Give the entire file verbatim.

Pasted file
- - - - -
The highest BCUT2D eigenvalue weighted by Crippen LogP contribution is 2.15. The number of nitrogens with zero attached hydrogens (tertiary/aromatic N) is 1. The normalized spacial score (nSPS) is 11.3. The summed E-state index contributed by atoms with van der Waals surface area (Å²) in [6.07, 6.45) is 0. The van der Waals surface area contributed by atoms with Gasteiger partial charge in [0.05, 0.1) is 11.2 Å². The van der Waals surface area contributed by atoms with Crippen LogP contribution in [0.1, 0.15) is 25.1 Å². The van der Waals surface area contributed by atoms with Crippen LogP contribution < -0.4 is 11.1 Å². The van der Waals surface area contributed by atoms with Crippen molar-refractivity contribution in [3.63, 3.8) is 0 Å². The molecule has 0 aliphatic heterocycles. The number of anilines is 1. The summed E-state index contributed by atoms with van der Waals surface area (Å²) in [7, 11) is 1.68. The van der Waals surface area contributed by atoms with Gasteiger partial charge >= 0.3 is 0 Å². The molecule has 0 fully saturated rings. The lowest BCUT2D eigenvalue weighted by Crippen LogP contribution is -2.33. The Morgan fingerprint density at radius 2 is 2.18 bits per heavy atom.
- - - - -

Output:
The highest BCUT2D eigenvalue weighted by Crippen LogP contribution is 2.15. The number of nitrogens with zero attached hydrogens (tertiary/aromatic N) is 1. The normalized spacial score (nSPS) is 11.3. The summed E-state index contributed by atoms with van der Waals surface area (Å²) in [6.07, 6.45) is 0. The van der Waals surface area contributed by atoms with Gasteiger partial charge in [0.05, 0.1) is 11.2 Å². The van der Waals surface area contributed by atoms with Crippen LogP contribution in [0.1, 0.15) is 25.1 Å². The van der Waals surface area contributed by atoms with Crippen LogP contribution < -0.4 is 11.1 Å². The van der Waals surface area contributed by atoms with Crippen molar-refractivity contribution in [3.63, 3.8) is 0 Å². The molecule has 0 aliphatic heterocycles. The number of anilines is 1. The summed E-state index contributed by atoms with van der Waals surface area (Å²) in [7, 11) is 1.68. The van der Waals surface area contributed by atoms with Gasteiger partial charge >= 0.3 is 0 Å². The molecule has 0 fully saturated rings. The lowest BCUT2D eigenvalue weighted by Crippen LogP contribution is -2.33. The Morgan fingerprint density at radius 2 is 2.18 bits per heavy atom.